The validity of the ACT in predicting college success has come under scrutiny in a paper by the National Bureau of Economic Research.
The study, led by Stanford University economist Eric P. Bettinger, suggests that two of the four subtests of the ACT, in English and mathematics, are highly predictive of positive college outcomes while the other two, in science and reading, provide little or no additional predictive power.
Officials at the ACT, based in Iowa City, Iowa, maintain the test is supported by decades of research.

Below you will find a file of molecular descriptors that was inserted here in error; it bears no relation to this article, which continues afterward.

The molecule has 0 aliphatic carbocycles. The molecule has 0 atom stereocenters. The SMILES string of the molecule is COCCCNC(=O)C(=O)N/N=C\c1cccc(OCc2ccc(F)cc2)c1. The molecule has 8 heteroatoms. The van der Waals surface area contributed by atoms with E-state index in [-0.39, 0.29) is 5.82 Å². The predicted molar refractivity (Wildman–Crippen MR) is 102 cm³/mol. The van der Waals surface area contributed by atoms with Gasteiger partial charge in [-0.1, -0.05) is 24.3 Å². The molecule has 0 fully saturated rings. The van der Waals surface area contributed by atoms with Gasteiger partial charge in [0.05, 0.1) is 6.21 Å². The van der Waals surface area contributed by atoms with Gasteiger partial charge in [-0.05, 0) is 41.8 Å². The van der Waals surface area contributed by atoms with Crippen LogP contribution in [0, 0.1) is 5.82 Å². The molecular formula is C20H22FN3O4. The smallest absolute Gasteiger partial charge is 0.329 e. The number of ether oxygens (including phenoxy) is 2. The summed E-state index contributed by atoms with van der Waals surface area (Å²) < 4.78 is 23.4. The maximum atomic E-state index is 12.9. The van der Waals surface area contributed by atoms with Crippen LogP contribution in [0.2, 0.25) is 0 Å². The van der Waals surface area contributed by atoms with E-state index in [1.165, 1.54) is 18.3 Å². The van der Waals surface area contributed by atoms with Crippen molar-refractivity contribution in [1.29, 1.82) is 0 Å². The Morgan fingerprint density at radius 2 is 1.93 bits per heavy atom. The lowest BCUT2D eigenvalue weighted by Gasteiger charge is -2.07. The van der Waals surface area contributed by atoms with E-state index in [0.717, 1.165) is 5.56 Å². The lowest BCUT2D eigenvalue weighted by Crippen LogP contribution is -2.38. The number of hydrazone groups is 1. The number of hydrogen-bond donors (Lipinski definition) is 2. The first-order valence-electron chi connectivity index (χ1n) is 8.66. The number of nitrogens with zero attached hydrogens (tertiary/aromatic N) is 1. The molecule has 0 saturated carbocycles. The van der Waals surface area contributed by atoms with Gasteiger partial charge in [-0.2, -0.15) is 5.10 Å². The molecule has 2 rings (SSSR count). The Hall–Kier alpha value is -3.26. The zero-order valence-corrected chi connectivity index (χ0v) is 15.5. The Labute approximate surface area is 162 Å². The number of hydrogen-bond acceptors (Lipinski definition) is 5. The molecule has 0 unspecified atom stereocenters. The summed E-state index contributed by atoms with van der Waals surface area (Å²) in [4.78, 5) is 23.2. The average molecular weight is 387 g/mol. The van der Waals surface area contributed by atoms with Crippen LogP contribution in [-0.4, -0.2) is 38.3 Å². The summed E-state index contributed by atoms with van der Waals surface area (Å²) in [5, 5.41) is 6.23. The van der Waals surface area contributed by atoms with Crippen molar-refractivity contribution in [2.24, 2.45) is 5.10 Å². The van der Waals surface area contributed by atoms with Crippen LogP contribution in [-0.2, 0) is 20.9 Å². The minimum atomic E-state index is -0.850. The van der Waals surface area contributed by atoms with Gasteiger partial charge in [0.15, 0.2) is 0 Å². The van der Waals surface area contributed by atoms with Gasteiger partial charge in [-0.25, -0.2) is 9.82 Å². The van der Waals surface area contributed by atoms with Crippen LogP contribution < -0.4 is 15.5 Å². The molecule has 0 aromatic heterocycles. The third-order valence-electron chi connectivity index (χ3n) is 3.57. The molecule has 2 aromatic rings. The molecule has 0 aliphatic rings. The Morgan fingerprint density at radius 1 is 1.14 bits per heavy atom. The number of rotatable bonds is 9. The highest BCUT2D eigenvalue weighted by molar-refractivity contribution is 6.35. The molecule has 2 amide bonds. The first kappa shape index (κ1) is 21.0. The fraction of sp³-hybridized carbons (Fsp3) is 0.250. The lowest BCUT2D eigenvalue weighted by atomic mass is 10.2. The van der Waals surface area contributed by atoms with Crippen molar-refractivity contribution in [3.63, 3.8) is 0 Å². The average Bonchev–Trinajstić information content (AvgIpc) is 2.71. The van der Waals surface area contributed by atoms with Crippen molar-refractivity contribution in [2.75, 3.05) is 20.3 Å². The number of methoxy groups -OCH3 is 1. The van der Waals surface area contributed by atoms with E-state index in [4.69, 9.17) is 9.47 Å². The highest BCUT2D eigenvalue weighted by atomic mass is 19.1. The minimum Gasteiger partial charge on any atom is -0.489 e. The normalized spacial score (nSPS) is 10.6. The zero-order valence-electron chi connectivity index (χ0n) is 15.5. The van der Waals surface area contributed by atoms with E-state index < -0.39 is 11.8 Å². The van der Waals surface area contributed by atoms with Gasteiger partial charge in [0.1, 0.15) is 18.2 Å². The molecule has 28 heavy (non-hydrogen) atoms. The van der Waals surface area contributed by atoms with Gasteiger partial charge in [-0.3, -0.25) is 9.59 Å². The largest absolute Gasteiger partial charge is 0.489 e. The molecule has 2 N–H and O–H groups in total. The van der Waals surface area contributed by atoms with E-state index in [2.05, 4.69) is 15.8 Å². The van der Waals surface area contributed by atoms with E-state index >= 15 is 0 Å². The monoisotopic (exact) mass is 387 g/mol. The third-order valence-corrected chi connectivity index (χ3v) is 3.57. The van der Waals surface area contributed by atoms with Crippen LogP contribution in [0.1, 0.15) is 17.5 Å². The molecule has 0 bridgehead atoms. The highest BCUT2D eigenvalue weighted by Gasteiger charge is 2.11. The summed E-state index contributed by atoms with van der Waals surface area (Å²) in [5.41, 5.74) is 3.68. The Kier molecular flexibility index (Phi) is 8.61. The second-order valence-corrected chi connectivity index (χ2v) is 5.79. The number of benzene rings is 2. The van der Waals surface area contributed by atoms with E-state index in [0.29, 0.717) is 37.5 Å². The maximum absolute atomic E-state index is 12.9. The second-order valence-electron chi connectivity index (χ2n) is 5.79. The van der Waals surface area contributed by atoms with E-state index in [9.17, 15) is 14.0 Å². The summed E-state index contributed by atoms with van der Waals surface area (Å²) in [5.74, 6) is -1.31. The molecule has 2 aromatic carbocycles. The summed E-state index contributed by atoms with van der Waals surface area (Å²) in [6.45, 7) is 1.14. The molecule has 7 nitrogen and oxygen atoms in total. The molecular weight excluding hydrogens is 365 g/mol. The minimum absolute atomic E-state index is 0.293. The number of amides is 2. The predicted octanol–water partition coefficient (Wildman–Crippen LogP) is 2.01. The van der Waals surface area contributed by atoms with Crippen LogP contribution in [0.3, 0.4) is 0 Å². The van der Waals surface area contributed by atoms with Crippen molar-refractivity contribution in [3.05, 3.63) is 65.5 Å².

The papers authors contend that the predictive validity of standardized tests is relevant to policy and social welfare since undermatching can place good students in support systems that will not help them graduate from college.
A version of this article appeared in the July 13, 2011 edition of Education Week as ACT Scores